Follow Us

Follow @SheridanHC

Job Seeker

Putting the right people in the right places.
View Jobs

Sign up to receive regular updates on our progress in this ongoing effort as well as the latest events, happenings, webinars and white papers.
Sign Up

18 August 2014

JAMA Report Recommends OR Briefings to Reduce Errors

The operating room has been called the “revenue engine” of the hospital – at some facilities, OR services can contribute 60 to 70% of hospital revenues. However, according to the Journal of Patient Safety, 400,000+ people each year die from preventable medical errors - many of them in the OR. Last month, the Journal of the American Medical Association (JAMA) released a recommendation on ways to improve the safety and quality of care in an operating room: institute a standard briefing and debriefing process. An effective briefing can be performed in less than 2 minutes and can ultimately reduce delays by more than 80%, leading to hospital cost savings.

In a previous blog post, we discussed some of the obstacles hospital administrators may face when trying to institute hospital process improvements: 

  • Resistance to changefrom physicians and OR staff
  • Concerns about the added time
  • Hierarchy of a typical operating room.

Strategies to address these obstacles can be found here, but JAMA’s report is clear on the benefits of perioperative briefings:

  • Increased team communication
  • Fewer disruptions to surgical workflow
  • Improved overall perceptions about the safety climate in the OR

To conduct an effective briefing, follow these steps:

  1. Have team members introduce themselves by name and role
  2. Take a “time out” to focus on the case at hand without distractions
  3. Ask the anesthesiologist, surgeon, and nursing staff to provide a formal review.

A briefing process is also one of the key aspects of crew resource management (CRM), a strategy used by many hospitals to prevent OR errors. For more information on CRM, check out this blog post or download our paper on crew resource management, titled “Reducing Human Error in the Operating Room.”

13 August 2014

To Embrace Value-Based Care, Look For Economies of Scale

Value-based care was a hot topic at the recent American Hospital Association Forum, and continues to be a subject on hospital executives’ minds. While all hospitals are expected to eventually transition away from the fee-for-service (FFS) model, many are still straddling the line. According to a study conducted by the Office of Civil Rights, the majority of payors and hospitals are still using a dual system of value-based and FFS reimbursements, but 60% are on track with the transition to value-based models. These groups predict that FFS reimbursements will decline more than 20% over the next five years.

Since costs and quality of care factor heavily into value-based purchasing, one strategy for hospital system leaders to help smooth the transition is to increase economies of scale where possible. Executives can spread technology or hospital management costs across multiple hospitals in a system to help bring down individual costs. In a report aimed at helping hospitals master value-based payment, Lisa Goldstein, managing director for Moody’s Investors Service, said “The contemporary thinking is that under reform, the bigger you are, the more you can spread the costs of your infrastructure over the enterprise's footprint…Long term, you can leverage a less-expensive healthcare system to payors, exchanges, employers and all purchasers of healthcare.”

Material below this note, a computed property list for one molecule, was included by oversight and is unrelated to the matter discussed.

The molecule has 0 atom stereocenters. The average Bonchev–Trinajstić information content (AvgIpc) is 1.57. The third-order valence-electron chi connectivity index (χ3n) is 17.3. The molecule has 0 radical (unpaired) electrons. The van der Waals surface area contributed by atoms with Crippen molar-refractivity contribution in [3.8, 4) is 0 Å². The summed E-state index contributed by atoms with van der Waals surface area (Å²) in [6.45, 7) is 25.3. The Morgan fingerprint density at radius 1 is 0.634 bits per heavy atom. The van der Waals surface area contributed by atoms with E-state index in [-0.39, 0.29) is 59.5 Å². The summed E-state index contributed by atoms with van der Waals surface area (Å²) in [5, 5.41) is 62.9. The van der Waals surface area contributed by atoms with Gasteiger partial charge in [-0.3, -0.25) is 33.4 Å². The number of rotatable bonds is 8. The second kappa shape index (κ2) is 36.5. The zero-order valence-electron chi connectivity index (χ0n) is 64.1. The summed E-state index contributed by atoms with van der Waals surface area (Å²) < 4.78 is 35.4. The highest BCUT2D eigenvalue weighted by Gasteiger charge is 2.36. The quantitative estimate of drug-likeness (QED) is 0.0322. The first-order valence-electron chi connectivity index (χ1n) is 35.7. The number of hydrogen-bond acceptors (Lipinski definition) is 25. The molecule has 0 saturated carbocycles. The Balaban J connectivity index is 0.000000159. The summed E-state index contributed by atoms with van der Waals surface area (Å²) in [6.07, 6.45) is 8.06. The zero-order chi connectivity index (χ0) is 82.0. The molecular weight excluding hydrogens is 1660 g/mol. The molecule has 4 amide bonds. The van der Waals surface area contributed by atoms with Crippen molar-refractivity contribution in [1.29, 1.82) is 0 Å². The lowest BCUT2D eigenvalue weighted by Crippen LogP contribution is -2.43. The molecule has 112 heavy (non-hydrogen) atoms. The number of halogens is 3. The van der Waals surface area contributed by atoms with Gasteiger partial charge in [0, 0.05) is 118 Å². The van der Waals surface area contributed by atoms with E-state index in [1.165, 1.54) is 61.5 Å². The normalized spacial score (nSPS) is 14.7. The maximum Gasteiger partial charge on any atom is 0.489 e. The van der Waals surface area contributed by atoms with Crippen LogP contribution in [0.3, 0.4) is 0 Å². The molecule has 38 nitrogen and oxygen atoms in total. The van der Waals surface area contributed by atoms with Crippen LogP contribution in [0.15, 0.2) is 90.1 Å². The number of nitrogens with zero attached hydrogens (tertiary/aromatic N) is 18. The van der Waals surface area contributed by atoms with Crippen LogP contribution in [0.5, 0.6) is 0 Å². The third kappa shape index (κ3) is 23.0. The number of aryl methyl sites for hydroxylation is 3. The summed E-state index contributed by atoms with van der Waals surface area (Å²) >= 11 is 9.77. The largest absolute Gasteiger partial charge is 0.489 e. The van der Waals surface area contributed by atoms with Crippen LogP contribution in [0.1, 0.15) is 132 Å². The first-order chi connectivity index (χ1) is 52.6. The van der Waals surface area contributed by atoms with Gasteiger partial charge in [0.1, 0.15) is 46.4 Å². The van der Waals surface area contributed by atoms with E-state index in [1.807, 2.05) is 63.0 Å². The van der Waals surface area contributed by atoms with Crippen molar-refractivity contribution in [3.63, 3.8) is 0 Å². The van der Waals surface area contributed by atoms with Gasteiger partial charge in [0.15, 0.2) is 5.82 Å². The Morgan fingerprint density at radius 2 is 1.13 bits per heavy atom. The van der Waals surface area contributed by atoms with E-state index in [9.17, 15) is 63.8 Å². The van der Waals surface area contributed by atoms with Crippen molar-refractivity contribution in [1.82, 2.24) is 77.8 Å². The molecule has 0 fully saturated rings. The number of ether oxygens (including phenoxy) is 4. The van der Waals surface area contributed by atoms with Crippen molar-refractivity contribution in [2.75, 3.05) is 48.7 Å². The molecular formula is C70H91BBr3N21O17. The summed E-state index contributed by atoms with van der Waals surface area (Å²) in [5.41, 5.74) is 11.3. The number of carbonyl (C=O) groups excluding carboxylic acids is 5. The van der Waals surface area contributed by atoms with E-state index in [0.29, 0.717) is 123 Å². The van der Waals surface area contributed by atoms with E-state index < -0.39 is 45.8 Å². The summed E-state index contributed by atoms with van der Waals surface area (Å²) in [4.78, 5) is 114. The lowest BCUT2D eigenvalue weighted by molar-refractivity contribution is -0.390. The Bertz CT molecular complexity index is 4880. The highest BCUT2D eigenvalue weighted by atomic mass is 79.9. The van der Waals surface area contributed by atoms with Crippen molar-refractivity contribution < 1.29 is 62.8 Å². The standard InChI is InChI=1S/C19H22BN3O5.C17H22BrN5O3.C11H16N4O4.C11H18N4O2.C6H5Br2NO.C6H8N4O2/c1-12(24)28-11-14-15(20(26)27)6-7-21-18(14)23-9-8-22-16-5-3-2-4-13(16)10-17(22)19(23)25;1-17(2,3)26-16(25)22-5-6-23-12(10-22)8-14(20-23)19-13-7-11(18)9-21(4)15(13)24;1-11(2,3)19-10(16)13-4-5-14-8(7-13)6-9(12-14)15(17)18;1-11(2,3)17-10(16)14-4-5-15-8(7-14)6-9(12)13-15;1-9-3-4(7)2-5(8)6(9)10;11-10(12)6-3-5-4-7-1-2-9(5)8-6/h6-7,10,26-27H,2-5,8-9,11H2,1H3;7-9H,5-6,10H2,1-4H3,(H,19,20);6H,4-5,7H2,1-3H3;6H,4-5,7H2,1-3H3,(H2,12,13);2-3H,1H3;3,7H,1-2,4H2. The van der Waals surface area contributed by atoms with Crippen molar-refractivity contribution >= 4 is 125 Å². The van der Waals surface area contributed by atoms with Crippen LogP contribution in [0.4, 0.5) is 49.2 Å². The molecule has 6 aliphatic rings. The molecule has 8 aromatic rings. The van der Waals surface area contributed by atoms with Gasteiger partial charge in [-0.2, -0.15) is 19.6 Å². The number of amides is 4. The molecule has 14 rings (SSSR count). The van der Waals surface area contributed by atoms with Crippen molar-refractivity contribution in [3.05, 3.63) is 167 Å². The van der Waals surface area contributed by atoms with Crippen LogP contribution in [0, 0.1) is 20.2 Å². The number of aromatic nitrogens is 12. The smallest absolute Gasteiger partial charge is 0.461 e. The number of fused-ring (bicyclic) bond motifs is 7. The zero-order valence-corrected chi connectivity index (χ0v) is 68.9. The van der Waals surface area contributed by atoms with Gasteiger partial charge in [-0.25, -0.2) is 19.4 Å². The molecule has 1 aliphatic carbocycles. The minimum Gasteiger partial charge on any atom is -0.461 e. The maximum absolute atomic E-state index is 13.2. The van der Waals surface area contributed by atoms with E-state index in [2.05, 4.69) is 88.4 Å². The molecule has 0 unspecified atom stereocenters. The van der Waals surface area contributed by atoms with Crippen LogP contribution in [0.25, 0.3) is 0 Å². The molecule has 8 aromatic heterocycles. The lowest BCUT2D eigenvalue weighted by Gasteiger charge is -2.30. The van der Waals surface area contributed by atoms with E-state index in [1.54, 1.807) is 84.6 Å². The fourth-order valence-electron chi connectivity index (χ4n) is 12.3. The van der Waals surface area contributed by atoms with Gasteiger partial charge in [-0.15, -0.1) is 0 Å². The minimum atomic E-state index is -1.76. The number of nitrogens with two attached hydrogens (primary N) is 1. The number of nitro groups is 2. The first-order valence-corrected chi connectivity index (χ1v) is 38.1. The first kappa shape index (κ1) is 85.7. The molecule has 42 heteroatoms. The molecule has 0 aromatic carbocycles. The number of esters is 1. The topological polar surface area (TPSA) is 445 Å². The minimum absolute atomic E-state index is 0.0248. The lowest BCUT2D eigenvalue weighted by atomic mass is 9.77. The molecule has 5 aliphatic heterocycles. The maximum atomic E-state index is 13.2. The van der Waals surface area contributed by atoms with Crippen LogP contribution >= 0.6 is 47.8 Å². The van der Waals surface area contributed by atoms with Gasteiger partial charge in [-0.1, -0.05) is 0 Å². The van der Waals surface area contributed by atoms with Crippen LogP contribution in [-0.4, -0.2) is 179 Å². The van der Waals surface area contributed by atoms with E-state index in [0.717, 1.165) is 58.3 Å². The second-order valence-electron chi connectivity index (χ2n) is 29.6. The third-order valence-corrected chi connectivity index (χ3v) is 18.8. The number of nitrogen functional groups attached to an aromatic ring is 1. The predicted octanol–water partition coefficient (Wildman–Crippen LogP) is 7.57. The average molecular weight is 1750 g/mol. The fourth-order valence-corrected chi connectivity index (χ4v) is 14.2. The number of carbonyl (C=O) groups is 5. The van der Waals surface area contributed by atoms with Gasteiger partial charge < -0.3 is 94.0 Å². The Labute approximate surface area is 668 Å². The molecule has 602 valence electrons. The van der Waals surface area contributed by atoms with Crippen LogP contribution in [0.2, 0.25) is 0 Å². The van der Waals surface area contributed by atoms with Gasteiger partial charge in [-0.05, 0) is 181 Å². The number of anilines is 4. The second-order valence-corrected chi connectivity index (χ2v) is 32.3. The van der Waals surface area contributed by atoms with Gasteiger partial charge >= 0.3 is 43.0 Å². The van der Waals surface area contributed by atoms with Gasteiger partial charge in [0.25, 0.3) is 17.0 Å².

Standardized procedures and common success metrics can go a long way towards maximum efficiency and decreased costs – and these savings are magnified when applied across multiple hospitals in a system. Learn more about our approach to managing hospital operations, and talk to us about using our health care management services across different hospitals in your system.

5 August 2014

What Will the Two-Midnight Rule Cost Hospitals?

One year ago, the Centers for Medicare and Medicaid Services (CMS) adopted the “two midnight” rule, which called for doctors to admit a hospital patient as an inpatient case only if he or she required at least two nights of observation. The law was designed to reduce unnecessary hospital stays, but groups like the American Hospital Association (AHA) immediately pushed back – they argued that this “wholly arbitrary requirement” was a “black-line rule” that takes clinical decisions out of the doctor’s hands.

How does this policy affect a hospital’s bottom line? A report from Moody Investor Services estimates that the two-midnight rule could end up reducing average reimbursement per case by $3,000 to $4,000, since CMS typically reimburses hospitals at lower rates for outpatient cases. This will also impact the volume of patients, which may mean decreased hospital efficiency and overall earnings. Tenet Healthcare, a major hospital system, anticipates losing up to $25 million on both volume and earnings as a result of this rule.

Often times, hospital administrators look to emergency department (ED) doctors to guide whether a patient should be admitted or not. In an interview with Fierce Healthcare, Catherine Polera, Chief Clinical Officer of Emergency Medicine, discussed what this law could mean to these teams. She predicts that some ED patients may sign themselves out against medical advice when they learn they could be responsible for a portion of their hospital bills. This contributes to higher Left Before Being Seen scores for hospitals and increased costs, as these patients will often require additional care when they return to the ED even sicker than before.